The Greek Forum of Refugees is witnessing with great disappointment the decisions and the events that transpired the last few months in Greece regarding migration issues.
Above all, we are concerned with the outcomes of these decisions and the events that took place recently, which ended up with several asylum seekers losing their lives for various reasons that connect clearly, however, with violations of human rights.
Our main mission, as always, is to strive for the holistic inclusion of refugees & migrants in Greek society by respecting both the rights and obligations of the migrant population. This noble cause, however, is still miles away from its realization. One would expect that after six (6) years of handling migration flows, Greece would have reached a point of possessing a concrete integration process and refined its approach regarding human rights.
Instead, we witness an abrupt cut of the financial support that recognized refugees that do not reside in formal state structures receive from the 1st of July onwards; an act that would only make sense if the people faced with this reality would’ve already been integrated and capable of providing for themselves. We witness the will to close down several well-established central camps, relocating the population to isolated ones in the countryside and obstructing in effect their access to education, health services, legal services, and NGO support. We witness a large amount of alleged pushbacks that the country is accused of that, if the accusations stand, we are confronted with a serious violation of the right of applying for international protection.
Last, but not least, we witness consequent deaths of asylum seekers like the ones of Macky Diabete from Guinea and the young man from Somalia (his name not yet disclosed) that died under horrible conditions and, in the case of the latter, found covered with rodents eating his flesh. Access to health, in addition to mental health, is an indisputable human right that so far we fail to address as a society and a democratic State. Instead of observing sound arguments of what can be done in order to avoid these kinds of situations in the future, we receive from the media details that attack the decency of the deceased; he/she was an alcoholic, he/she gave false details of their condition in several cases etc) which in itself constitutes a human rights violation.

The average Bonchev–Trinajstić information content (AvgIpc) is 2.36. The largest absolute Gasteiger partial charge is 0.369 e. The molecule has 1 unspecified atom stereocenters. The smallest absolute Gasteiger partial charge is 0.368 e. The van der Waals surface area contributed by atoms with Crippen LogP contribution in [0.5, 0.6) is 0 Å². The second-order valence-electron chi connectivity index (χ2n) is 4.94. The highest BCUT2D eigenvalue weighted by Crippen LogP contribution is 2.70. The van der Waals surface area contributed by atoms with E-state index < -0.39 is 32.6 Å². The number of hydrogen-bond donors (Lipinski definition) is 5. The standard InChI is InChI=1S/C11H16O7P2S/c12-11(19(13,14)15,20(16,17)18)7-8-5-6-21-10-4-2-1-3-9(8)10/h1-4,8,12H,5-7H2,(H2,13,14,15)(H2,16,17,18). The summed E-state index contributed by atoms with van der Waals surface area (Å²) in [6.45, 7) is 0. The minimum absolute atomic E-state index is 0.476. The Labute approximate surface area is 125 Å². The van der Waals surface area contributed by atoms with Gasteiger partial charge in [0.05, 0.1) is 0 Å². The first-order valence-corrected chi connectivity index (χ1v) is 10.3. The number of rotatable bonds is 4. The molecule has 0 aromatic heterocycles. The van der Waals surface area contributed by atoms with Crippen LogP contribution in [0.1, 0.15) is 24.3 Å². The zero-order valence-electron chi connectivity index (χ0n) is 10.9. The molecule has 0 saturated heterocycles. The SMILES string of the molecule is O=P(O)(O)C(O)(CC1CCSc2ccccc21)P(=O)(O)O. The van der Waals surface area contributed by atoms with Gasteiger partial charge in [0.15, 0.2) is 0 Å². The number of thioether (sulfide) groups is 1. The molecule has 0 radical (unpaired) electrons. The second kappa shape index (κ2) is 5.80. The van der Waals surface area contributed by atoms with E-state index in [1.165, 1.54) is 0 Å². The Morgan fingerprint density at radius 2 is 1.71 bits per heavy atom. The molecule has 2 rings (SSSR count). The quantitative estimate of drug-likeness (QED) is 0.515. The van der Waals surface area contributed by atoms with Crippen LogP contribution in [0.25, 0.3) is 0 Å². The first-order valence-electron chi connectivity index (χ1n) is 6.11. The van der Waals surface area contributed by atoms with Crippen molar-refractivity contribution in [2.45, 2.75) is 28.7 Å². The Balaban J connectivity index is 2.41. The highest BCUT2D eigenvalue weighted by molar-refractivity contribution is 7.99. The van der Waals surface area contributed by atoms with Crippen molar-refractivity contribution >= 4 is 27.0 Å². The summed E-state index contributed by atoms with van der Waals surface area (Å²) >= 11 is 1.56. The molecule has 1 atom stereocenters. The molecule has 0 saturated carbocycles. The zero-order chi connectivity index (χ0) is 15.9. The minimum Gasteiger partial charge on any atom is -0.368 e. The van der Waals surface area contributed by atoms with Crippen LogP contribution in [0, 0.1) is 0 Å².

At this point, it is imperative for us to mention that the High Court of Germany actually takes under consideration the return cases of refugees back to Greece, under the factual fear of further human rights violations and ruled that if these individuals are to be sent back to Greece they would provide financial support in order for them to provide for their own.
It is our strong belief that the European policies have created these conditions and rendered Greece a “prison of lost souls”. Thus, we firmly believe that the only solution is for the country to take things in its hands and provide a viable and sustainable integration process simultaneously respecting human rights; it is the only beneficial solution for the Greek society and the refugee & migrant population. Bringing refugees and migrants to the decision table and forming a common path of integration will immediately resolve most of these sorrowful situations and actually make the best out of them. Integration cannot be achieved in isolated camps. Inclusion cannot be achieved with attacks on the decency of people that have already lost everything. The time to act was yesterday. There is still time, however, to turn things around for the sake of democracy, for the sake of everything we believe in.
(Picture by “The Times Weekly”)